LEAN sustainable automation
An innovative assembly line for helicopter transmissions at the Rivalta factory offers ergonomic benefits for the operator and even more value for the final customer.
We know that the Lean approach, related to everything concerning the industrial sector, saw its consecration in the world of manufacturing already in the 1950s. In the 1980s it became a truly universally recognized movement, but the family tree of the Lean approach features the names of some of the most illustrious business captains of the last century: indeed, alongside Henry Ford and Kiichirō Toyoda, one of the fathers of Lean was the unforgettable Jack Welch ( GE CEO from 1981 to 2001, recently deceased).
That’s a legacy that GE professionals like Patrizia Mazza, Avio Aero Lean Leader, know very well: “Welsh's contribution was incredible, because he was the first to invent and promote a structural approach to problem solving at every level in GE factories. He invented the action workouts that we still adopt every day in order to implement improvements in all kinds of business processes, working alongside teams from other functions."
Indeed, because the motto of those who specialize in the Lean mentality says: "not having problems is a big problem, because it means having nothing to improve". This maxim, like all Lean’s cultural history, has undoubtedly influenced the career of Rosa Forgione, today the Lean Leader of the Gearbox Assembly area in the Avio Aero factory in Rivalta di Torino, just outside Turin: ever since graduating in Management Engineering from the University of Calabria, Rosa felt strongly that her professional vocation lay in this discipline. Indeed, her first position was in the former GE Oil & Gas (today BHGE) in Florence, precisely within the Lean team. After this she shifted to the Commercial area and then in 2015 moved to Avio Aero in Rivalta, where she was involved in the EJ200 engine program for roughly three years, before returning to her great love: Lean production processes.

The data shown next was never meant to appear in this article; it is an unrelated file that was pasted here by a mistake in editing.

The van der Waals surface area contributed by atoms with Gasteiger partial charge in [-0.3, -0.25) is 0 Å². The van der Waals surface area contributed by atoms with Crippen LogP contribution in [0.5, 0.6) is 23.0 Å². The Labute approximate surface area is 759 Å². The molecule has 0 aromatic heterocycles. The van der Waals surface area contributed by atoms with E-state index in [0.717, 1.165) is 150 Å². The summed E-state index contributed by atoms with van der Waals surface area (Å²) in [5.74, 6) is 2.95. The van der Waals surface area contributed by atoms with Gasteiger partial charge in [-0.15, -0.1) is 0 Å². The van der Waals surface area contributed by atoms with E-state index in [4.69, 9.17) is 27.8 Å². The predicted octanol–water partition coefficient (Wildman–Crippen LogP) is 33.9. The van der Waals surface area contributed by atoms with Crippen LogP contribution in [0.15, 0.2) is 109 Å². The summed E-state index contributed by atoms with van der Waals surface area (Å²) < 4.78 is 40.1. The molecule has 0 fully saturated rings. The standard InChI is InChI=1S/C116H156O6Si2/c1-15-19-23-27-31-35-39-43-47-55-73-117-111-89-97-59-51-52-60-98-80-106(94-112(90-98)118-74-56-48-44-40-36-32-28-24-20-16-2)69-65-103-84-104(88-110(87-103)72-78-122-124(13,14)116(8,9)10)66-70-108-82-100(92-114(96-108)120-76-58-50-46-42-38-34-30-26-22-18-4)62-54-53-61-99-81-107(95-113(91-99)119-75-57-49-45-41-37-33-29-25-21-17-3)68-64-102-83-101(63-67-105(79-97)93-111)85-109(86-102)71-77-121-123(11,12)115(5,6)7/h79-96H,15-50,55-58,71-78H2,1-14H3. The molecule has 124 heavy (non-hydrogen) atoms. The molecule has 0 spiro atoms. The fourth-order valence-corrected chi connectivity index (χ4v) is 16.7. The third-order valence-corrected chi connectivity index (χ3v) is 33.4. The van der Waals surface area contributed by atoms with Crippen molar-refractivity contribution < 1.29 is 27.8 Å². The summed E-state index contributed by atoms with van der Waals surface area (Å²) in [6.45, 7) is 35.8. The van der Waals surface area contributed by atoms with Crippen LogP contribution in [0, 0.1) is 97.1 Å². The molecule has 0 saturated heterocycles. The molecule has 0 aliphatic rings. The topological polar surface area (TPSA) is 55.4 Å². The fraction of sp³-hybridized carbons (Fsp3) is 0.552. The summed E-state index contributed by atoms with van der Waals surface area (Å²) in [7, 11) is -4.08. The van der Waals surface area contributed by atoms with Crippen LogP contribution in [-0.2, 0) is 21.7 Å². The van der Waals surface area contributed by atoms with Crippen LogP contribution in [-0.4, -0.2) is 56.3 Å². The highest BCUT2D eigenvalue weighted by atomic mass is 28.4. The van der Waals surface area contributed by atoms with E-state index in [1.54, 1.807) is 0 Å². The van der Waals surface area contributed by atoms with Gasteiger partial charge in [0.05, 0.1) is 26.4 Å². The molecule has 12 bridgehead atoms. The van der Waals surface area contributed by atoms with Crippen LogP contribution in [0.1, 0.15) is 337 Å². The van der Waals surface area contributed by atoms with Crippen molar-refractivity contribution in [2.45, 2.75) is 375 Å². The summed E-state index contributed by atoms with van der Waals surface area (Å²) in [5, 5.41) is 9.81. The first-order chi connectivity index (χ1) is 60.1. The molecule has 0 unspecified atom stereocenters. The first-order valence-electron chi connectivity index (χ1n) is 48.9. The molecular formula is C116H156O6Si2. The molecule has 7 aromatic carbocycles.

Rosa and the team that works on accessory drive transmissions in gearbox assembly - delivering them to customers from all over the world for helicopters or planes - has completed an impressive workout (the famous Welch method) in order to begin transforming this nerve center of the plant, which constantly receives internal and external material flows and finalizes delivery to the customer, through the involvement of the team at all levels. The first automated Lean assembly line was built here, powered only by kinetic energy and built entirely by Avio Aero personnel.
"The design phase stimulated the creativity of all the colleagues, especially that of the operators, from whom we received almost a hundred proposals for small and large improvements"
"We started the construction in November last year, putting together time, tools and methods to define the best way of assembling our products," says Rosa, "and the result today is the first Model Line made for helicopters’ transmissions: the place where we applied all the best practices learned so far, creating the optimal standard to follow for the entire assembly process, from kitting to testing."
This area of Rivalta, it must be repeated, plays a key role: thousands of individual pieces arrive here, from a single bolt to large semi-finished products, packaged in kits (hence the name Kitting). Each one is used in constructing a product, and finally testing it, so that it perfectly meets quality requirements. Once it has passed its final test, the product is delivered to the customer and - like practically everything made in Avio Aero - will fly to its work in the sky.
"Actually, the work on this line began as early as March 2019" continues Rosa, "after several months of detailed study of each individual operation. Its aim was to tackle 3 types of process waste: non-ergonomic operator movements, unexplained variability and activities without added value. From there, we started planning, a process that stimulated the creativity of all the colleagues involved and especially that of the operators, from whom we received almost a hundred proposals for small and large improvements. In July, we started the session called 3P (Production Preparation Process) and together with this extended team we were able to shape the ideas and test them with the operators: assembly lines created with adhesive tape and cardboard... large doses of imagination were needed!"